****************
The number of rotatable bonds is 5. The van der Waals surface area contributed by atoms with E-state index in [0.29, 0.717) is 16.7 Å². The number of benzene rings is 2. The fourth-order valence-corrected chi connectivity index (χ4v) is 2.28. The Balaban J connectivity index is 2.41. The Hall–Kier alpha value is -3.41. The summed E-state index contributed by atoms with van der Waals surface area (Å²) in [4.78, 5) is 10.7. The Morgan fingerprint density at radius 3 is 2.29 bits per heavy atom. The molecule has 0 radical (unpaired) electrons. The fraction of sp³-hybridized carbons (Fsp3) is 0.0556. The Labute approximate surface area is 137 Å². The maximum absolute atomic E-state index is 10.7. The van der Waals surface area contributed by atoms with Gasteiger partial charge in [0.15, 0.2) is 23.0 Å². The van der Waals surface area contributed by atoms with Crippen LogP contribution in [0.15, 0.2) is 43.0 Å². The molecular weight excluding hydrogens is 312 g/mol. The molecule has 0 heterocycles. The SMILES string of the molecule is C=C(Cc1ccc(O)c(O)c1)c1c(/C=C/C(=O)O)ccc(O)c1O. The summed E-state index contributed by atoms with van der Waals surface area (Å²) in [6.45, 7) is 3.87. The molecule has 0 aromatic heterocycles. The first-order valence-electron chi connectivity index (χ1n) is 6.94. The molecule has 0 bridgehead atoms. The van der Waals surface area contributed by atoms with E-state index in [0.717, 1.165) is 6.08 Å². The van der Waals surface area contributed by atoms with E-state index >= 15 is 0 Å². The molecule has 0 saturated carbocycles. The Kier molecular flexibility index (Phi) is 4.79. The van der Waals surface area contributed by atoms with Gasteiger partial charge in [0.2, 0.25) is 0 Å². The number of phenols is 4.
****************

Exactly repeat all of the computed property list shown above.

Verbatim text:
The number of rotatable bonds is 5. The van der Waals surface area contributed by atoms with E-state index in [0.29, 0.717) is 16.7 Å². The number of benzene rings is 2. The fourth-order valence-corrected chi connectivity index (χ4v) is 2.28. The Balaban J connectivity index is 2.41. The Hall–Kier alpha value is -3.41. The summed E-state index contributed by atoms with van der Waals surface area (Å²) in [4.78, 5) is 10.7. The Morgan fingerprint density at radius 3 is 2.29 bits per heavy atom. The molecule has 0 radical (unpaired) electrons. The fraction of sp³-hybridized carbons (Fsp3) is 0.0556. The Labute approximate surface area is 137 Å². The maximum absolute atomic E-state index is 10.7. The van der Waals surface area contributed by atoms with Gasteiger partial charge in [0.15, 0.2) is 23.0 Å². The van der Waals surface area contributed by atoms with Crippen LogP contribution in [0.15, 0.2) is 43.0 Å². The molecular weight excluding hydrogens is 312 g/mol. The molecule has 0 heterocycles. The SMILES string of the molecule is C=C(Cc1ccc(O)c(O)c1)c1c(/C=C/C(=O)O)ccc(O)c1O. The summed E-state index contributed by atoms with van der Waals surface area (Å²) in [6.45, 7) is 3.87. The molecule has 0 aromatic heterocycles. The first-order valence-electron chi connectivity index (χ1n) is 6.94. The molecule has 0 bridgehead atoms. The van der Waals surface area contributed by atoms with E-state index in [0.717, 1.165) is 6.08 Å². The van der Waals surface area contributed by atoms with E-state index >= 15 is 0 Å². The molecule has 0 saturated carbocycles. The Kier molecular flexibility index (Phi) is 4.79. The van der Waals surface area contributed by atoms with Gasteiger partial charge in [0.2, 0.25) is 0 Å². The number of phenols is 4.